How do I find out if I’m juried in? We use Constant Contact to announce the juried-in images within 24 hours of the juror’s picks. Following this, we email a detailed checklist of “things-to-do” to those who are juried in. It includes information on when and where to drop off or ship the framed work, how to get it back after the show closes, and sales information. We retain a 30% commission on work (the framed image and prints) that sells during the show.

      

Q: What is the PopUp Show?

 

This is a juried satellite show of 8 individual or group exhibitions that are hung in historic buildings—anything from a barn to an old high school building from the early 1900’s. On Saturday there will be a “rolling” Juror Talk that will go from site to site during the afternoon. Visitors will be able to meet the artists and purchase work from them during the event.

 

The PopUp event is open from Thursday through Sunday. We ask every artist to honor our request that the show is ready-to-go on Friday morning and stays up till 3:00 pm on Sunday. A good idea is to bring along a helper to provide breaks during the viewing times—also, our Pop-Up volunteers are fantastic helpers and will be available throughout the show to assist.

 

Sales: We know that creating a show and getting here takes resources—that’s why we do not take a commission on your sales during SlowE. Sales usually are quite brisk (we recommend you bring along prints).

 

PopUp Sites: The sites differ in size but most can accommodate at least 15-20 images (of course, depending on size). Lighting and staging is up to the exhibitor but we can often provide free-standing grids for sites that do not allow nails-in-walls. All of the sites have restrooms, electricity, and water. Most, but not all, have AC.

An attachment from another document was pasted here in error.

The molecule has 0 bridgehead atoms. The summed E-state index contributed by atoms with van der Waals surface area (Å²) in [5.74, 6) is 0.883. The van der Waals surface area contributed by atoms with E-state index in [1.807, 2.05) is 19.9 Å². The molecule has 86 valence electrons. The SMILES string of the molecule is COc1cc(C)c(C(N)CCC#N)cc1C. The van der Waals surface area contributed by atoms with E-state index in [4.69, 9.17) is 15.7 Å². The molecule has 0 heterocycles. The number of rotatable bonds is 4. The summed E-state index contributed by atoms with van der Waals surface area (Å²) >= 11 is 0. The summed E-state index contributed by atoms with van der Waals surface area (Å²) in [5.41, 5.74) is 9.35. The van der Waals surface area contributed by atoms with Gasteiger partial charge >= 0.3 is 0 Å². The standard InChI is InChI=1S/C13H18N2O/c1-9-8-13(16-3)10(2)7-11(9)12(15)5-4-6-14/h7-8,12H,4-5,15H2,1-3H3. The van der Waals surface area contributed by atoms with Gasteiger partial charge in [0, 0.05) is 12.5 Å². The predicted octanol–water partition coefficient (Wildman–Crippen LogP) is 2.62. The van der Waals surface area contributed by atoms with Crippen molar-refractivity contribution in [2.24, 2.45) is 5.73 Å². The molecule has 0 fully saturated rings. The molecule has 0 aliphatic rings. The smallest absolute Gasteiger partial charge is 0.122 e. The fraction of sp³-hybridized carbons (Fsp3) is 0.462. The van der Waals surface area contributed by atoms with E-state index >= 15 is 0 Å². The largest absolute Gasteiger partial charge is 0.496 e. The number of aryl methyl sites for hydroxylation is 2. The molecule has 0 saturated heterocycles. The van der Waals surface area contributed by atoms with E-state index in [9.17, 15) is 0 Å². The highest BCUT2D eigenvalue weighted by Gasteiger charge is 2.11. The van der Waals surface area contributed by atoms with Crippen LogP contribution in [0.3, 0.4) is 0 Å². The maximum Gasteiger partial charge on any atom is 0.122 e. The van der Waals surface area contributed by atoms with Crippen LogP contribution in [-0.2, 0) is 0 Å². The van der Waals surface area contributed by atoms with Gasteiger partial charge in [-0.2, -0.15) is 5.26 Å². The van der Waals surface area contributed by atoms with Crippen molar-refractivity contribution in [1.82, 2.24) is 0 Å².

The process: Once the juror has selected the shows for this year’s PopUp, the photographers will be sent instructions on the dates and details. They will be invited to view photographs of the venues on Dropbox—it’s a first-come, first-serve choice for venue—we are happy to answer questions about the sites.

 

COMING TO THE SHOW

 

Q: How do I get to Pike County? And, where do I go?

 

Pike County is located one hour southwest of Atlanta, Georgia. Zebulon is the county seat and the largest city (pop. 1,200). If you are traveling from afar you will fly into Atlanta’s Hartsfield Jackson Airport—then, you’ll need to rent a car. If you are driving and your route takes you through Atlanta, we recommend that you avoid its infamous rush hour. We have two traffic lights in the county—once you get here the pace slows way, way down—and the night sky is gorgeous. Alert: See below for lodging options (we do not have any hotels in Pike).